Florida lawmakers give DeSantis additional $360M for Hurricane Ian projects
A legislative budget panel Wednesday gave Gov. Ron DeSantis an additional $360 million to pump into Hurricane Ian projects, as response efforts continue two weeks after the storm made landfall in Southwest Florida. In an emergency meeting, the Joint Legislative Budget Commission approved adding the money to the state Emergency Preparedness and Response Fund, which was established this year with $500 million. [Source: Tampa Bay Times]
Florida Trend Exclusive
Gainesville city leaders move to revise multi-family housing regulations
Gainesville Mayor Lauren Poe makes his case to address his community’s housing crisis: The city population grew 30% faster than its housing supply in the past decade, pushing rents and home prices — in a trajectory replicated across Florida — beyond the means of the less affluent. If the city changed its regulations so that areas now zoned exclusively for single-family homes could instead also become the sites of duplexes, triplexes and quadplexes, builders would construct more housing that people could afford. [Source: Florida Trend]
Citrus growers head into ‘tough’ year
The U.S. Department of Agriculture on Wednesday released an initial forecast for the 2022-2023 growing season that showed overall citrus production down a projected 31.8 percent from the past season. That would result in the lowest production since the 1935-1936 season, based on Florida Department of Agriculture and Consumer Services statistics. [Source: News Service of Florida]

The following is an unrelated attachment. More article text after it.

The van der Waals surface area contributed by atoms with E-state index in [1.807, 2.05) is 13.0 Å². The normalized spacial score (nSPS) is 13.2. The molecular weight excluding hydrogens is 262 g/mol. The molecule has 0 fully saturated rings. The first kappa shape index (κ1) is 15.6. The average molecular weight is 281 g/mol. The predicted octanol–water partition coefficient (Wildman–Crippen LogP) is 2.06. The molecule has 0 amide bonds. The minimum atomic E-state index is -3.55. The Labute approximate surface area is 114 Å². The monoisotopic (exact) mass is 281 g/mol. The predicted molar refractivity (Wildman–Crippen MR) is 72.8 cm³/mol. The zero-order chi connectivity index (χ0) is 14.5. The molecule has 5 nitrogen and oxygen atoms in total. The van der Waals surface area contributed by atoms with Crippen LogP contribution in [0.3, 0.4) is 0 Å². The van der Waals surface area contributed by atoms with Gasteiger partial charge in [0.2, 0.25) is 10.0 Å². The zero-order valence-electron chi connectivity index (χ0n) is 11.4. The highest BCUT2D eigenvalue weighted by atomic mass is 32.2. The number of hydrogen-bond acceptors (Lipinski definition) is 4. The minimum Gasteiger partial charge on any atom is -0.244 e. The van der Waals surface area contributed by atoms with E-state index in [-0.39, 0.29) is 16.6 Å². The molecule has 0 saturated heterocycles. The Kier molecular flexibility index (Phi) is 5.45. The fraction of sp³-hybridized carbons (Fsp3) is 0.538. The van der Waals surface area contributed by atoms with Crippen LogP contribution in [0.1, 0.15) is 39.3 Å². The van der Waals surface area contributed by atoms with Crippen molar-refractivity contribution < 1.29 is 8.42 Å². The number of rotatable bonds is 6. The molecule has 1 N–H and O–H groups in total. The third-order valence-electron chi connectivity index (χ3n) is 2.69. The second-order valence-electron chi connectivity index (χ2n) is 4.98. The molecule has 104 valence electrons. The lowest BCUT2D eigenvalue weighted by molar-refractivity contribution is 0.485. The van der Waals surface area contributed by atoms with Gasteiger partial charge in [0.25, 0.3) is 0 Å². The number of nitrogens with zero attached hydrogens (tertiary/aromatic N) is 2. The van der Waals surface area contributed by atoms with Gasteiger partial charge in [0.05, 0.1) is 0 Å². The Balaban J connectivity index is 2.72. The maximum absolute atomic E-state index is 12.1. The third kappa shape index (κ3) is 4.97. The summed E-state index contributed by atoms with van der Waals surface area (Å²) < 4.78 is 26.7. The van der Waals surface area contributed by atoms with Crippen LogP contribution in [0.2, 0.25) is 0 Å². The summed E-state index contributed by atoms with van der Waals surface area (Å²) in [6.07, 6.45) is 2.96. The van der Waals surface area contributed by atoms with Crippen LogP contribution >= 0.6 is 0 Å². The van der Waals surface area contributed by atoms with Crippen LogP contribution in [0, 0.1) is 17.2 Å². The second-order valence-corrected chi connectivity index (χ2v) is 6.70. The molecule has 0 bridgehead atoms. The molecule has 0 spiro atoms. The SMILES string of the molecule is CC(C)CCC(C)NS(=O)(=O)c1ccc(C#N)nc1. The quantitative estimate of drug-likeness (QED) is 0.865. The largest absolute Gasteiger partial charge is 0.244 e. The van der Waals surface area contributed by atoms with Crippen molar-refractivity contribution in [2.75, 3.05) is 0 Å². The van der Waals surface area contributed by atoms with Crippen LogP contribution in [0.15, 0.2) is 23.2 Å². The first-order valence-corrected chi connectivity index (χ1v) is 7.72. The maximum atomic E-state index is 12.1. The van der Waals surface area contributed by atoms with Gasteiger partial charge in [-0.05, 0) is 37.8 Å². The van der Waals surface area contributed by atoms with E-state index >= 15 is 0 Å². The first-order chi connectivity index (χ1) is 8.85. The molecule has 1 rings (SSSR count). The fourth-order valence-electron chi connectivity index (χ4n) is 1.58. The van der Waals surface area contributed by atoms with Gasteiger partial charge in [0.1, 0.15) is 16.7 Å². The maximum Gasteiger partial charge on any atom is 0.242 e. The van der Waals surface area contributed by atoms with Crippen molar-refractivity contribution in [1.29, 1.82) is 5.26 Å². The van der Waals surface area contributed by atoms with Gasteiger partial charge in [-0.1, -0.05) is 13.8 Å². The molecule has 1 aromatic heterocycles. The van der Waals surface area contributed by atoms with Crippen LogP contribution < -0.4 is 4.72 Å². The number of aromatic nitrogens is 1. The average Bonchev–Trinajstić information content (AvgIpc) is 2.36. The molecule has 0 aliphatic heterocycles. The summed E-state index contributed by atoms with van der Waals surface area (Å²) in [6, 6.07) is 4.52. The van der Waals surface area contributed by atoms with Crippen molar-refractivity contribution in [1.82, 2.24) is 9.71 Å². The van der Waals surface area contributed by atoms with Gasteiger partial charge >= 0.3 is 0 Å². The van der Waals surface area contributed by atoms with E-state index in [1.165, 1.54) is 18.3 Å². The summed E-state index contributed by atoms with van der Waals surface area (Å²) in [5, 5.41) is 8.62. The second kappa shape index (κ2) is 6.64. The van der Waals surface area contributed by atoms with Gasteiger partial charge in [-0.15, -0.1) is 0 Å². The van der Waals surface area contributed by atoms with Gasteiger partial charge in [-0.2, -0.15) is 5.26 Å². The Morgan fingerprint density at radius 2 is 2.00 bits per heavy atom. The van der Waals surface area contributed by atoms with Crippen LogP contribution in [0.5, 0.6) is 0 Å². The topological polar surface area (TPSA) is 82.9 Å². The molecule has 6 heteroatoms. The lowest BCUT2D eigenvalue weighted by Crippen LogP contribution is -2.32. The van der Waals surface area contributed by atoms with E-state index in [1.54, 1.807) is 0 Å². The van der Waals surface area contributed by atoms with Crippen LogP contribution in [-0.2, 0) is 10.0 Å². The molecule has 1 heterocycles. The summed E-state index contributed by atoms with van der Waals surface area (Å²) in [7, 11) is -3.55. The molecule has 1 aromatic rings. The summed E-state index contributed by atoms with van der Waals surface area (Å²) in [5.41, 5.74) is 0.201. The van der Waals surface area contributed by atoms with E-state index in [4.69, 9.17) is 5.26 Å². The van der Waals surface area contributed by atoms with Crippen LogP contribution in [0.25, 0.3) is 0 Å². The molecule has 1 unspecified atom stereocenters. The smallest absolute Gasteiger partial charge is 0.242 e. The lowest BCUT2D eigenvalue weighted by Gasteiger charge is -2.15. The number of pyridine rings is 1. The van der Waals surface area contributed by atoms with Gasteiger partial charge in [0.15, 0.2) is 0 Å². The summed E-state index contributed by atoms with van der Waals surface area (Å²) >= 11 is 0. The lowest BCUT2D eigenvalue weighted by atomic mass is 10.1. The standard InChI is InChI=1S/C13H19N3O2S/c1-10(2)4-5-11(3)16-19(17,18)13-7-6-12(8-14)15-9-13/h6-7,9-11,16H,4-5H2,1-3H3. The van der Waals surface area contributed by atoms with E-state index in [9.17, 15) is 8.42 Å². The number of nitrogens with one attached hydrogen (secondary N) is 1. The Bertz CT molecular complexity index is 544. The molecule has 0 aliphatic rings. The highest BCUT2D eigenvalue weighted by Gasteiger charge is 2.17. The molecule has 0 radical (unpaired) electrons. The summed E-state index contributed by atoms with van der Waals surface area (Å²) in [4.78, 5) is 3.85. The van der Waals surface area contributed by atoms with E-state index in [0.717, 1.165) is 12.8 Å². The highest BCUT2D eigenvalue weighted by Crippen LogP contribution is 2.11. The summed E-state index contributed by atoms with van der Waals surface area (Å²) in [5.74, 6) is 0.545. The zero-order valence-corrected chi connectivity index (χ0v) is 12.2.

Commentary: After Hurricane Ian, build back different
Florida’s home-insurance business was in trouble even before Hurricane Ian tore across the state last month. Big insurers were taking their business elsewhere, smaller ones were going broke, costs due to litigation and fraud had soared, and so had premiums. The private market was pulling back as the risk of weather-related damage mounted, leaving homeowners to buy protection from the state-backed Citizens Property Insurance Corp. and the federal National Flood Insurance Program — or else to go uninsured. [Source: Bloomberg]
More than 40 Black Florida business leaders release ad calling for more ‘equitable economic development’
“The Black community makes up nearly 20% of Miami-Dade county’s population, yet we participate in less than 2% of its governmental economic engine,” an ad taken out by Black business leaders in Miami Dade said, citing a 2015 Miami-Dade disparity study. “Each day that we are left out of the economic engine, our community gets poorer while others prosper.” [Source: Black Enterprise]
ALSO AROUND FLORIDA:
› A Tampa cancer research firm just raised $22M. What comes next?
Morphogenesis CEO Jim Bianco talks IPOs, Tampa Bay’s biotech scene and why their “cancer vaccine” isn’t a vaccine at all.
› Feds investigating Florida’s use of COVID funds for migrant flights
The federal government is investigating whether money intended for recovery from the COVID-19 pandemic was misused by the state of Florida to fund the transport of a group of South American migrants to Martha’s Vineyard last month.
› University of Florida students protest against Ben Sasse’s anti-LGBTQ past
The Republican senator, who is in line to be the university’s next president, has called the legalization of same-sex marriage a “disappointment.” Hundreds of University of Florida students held protests this week criticizing the anticipated appointment of Sen. Ben Sasse, R-Neb., to lead the school.
› Feds deny increased gopher tortoise protections in Florida
Concluding that the animals are “not in danger of extinction,” federal wildlife officials Tuesday rejected listing gopher tortoises in Florida as endangered or threatened species.
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